Jul 22, 2013



I was sitting here trying to think of some prophetic words to write about Stevie Wonder boycotting Florida and how none of today's stars, besides gospel duo Mary Mary, have joined him.  I quickly realized there was no need for me to write this article because Jack Hamilton over at Slate has already written the article for me.

So instead of wasting my time trying to re-invent the wheel.  I'll just share with you what Hamilton wrote and why it's important that today's stars take a stand with musical giant Stevie Wonder.

Here's what he wrote:

The British critic Charles Shaar Murray once described the central drive of American popular music as “the need to separate black music (which, by and large, white Americans love) from black people (who, by and large, they don’t).” It’s a glibly polemical assessment that too often feels sickeningly right: You don’t need to look far for evidence that this country values black American culture substantially more than it values the lives of black American people. Last Saturday the top three slots on the Billboard album charts were occupied by black American musicians; that evening 17-year-old Trayvon Martin’s shooting death was deemed a blameless occurrence by a Florida jury, a ruling that left many wondering just how little one young black American life was worth in that state’s judicial system. 

In the 1970s, when Stevie Wonder grew up to become the most successful musician in the world, winning Grammys for Album of the Year in 1974, 1975, and 1977, his music pulsed with moral conscience. Wonder’s hit singles “Higher Ground,” “Living for the City,” and “You Haven’t Done Nothing” railed against racism, poverty, and injustice, all from the top of the charts. His 1976 magnum opus, Songs In The Key of Life, was a concept album on the subject of human improvement and human empathy. Songs like “Village Ghetto Land” and “Pastime Paradise” portrayed a world in need of urgent correction; “Love’s In Need of Love Today,” “Black Man,” and the incredible “Sir Duke” offered compelling ways to start correcting it. In the 1980s, Wonder was the musical spearhead of the campaign to make Dr. Martin Luther King, Jr.’s birthday a federal holiday, and lent his talents to USA for Africa and the American Foundation for AIDS Research. Even as his creative output and chart presence diminished in recent years, Wonder has remained active in causes ranging from global poverty to disability research to the campaign of almost any Democratic candidate that asks him.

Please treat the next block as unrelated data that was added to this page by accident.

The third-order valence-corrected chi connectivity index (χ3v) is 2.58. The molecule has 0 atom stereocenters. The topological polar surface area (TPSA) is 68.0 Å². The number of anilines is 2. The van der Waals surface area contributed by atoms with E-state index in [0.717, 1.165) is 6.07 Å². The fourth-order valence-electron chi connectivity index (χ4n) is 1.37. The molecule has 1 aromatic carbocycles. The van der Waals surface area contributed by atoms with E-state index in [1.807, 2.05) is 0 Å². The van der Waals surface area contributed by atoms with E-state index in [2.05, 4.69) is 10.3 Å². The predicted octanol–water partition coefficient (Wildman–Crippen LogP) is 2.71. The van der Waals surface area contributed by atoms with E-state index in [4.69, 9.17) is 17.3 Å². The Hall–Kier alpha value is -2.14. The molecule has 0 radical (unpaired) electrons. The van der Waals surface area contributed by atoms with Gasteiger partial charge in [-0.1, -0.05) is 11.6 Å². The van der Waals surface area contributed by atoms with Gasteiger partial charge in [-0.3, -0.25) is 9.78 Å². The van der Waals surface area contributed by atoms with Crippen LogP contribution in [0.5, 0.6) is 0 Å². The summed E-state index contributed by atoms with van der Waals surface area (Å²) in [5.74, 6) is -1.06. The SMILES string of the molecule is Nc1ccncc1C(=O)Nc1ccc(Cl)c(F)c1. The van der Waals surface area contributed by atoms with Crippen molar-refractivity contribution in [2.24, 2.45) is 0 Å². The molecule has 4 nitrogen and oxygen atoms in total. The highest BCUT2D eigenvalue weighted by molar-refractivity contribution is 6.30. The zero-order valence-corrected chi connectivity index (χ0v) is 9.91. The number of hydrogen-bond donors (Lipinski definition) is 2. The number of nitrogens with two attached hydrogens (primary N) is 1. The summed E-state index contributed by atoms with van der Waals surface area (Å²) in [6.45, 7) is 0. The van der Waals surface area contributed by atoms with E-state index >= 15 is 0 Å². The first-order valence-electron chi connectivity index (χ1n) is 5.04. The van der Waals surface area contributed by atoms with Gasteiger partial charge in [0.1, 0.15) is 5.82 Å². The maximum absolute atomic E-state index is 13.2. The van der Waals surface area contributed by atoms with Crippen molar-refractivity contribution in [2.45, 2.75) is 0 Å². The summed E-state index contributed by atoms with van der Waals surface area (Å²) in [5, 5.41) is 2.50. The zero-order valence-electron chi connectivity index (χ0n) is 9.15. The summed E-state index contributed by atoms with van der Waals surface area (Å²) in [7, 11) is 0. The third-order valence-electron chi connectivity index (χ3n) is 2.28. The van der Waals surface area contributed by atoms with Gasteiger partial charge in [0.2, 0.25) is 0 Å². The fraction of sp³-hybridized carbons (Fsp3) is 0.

While Stevie Wonder’s boycott of an entire state might have exerted real pressure in, say, 1976, in 2013 it’s almost entirely a symbolic act. But symbolic acts are often the first step toward kicking off concrete ones, and we should imagine what would happen if likeminded artists followed suit. BeyoncĂ© in 2013 might not be Stevie Wonder in ’76 but she’s not far behind, and her husband is said to be a figure of some renown. Rihanna’s 8.4 million Instagram followers felt her outrage on Sunday, and some of them must live in Florida; Miley Cyrus, who tweeted a memorial late Saturday night, has been recently embroiled in her own racial controversy and might want to put her money where her mouth is, so to speak. Questlove, who wrote about the Zimmerman verdict with characteristic eloquence, is one of the most ubiquitous and respected figures in contemporary music, and would surely make some phone calls. If these artists were to join in Wonder’s boycott, the bottom lines of club promoters and festival organizers and concert arenas would start to look different in a hurry.

And good luck finding a decent hip-hop show in Florida. Young Jeezy, Rick Ross, Ghostface Killah, Big Boi, Q-Tip, Ace Hood, Mac Miller, Nicki Minaj, Flo Rida, and Chuck D are just a few names who’ve expressed sorrow and consternation at the Zimmerman verdict. A widespread hip-hop boycott of Florida would be hugely powerful, particularly given Miami’s emergence in the past decade as one of the music’s epicenters. Rick Ross shooting videos in Venice Beach instead of South Beach, or sitting courtside at Nets games instead of Heat games: These images alone would jar the minds of a generation. Furthermore, rappers boycotting Florida might also offer a firm rebuke to one of the more despicable insinuations of right-wing discourse throughout the Martin case, that hip-hop “culture” justifies the murder of black children at the hands and guns of men who fear them. This September, 46-year-old Michael Dunn will stand trial for shooting 17-year-old Jordan Davis to death at a Jacksonville gas station. Dunn has pleaded not guilty, claiming he feared for his life during an argument with Davis and his friends and that he saw a gun that was never found; some have reported he’ll invoke “Stand Your Ground” in his defense. The cause of the argument? The volume of the rap music on the teenagers’ car stereo. Hip-hop should not and must not be fashioned into probable cause for fearful adults to shoot unarmed kids. Hip-hop musicians can make this statement more effectively than anyone.  Click here to read the entire article

Don't get me wrong, I realize that some artists did show up at the rallies on Saturday.  But in my opinion if they want to really affect change then they need to do what Stevie Wonder is doing.  I just don't think we have any artists today that have that type of courage.  Sure they'll put on a Trayvon Martin t-shirt and maybe even show up at a rally or two, but do they have the courage to do the real work of affecting change. 

Being an activist doesn't come without a price and I realize there are a lot of us out here that's not willing to pay that price.  I can't expect an artist to be any different.  This life isn't for everybody.

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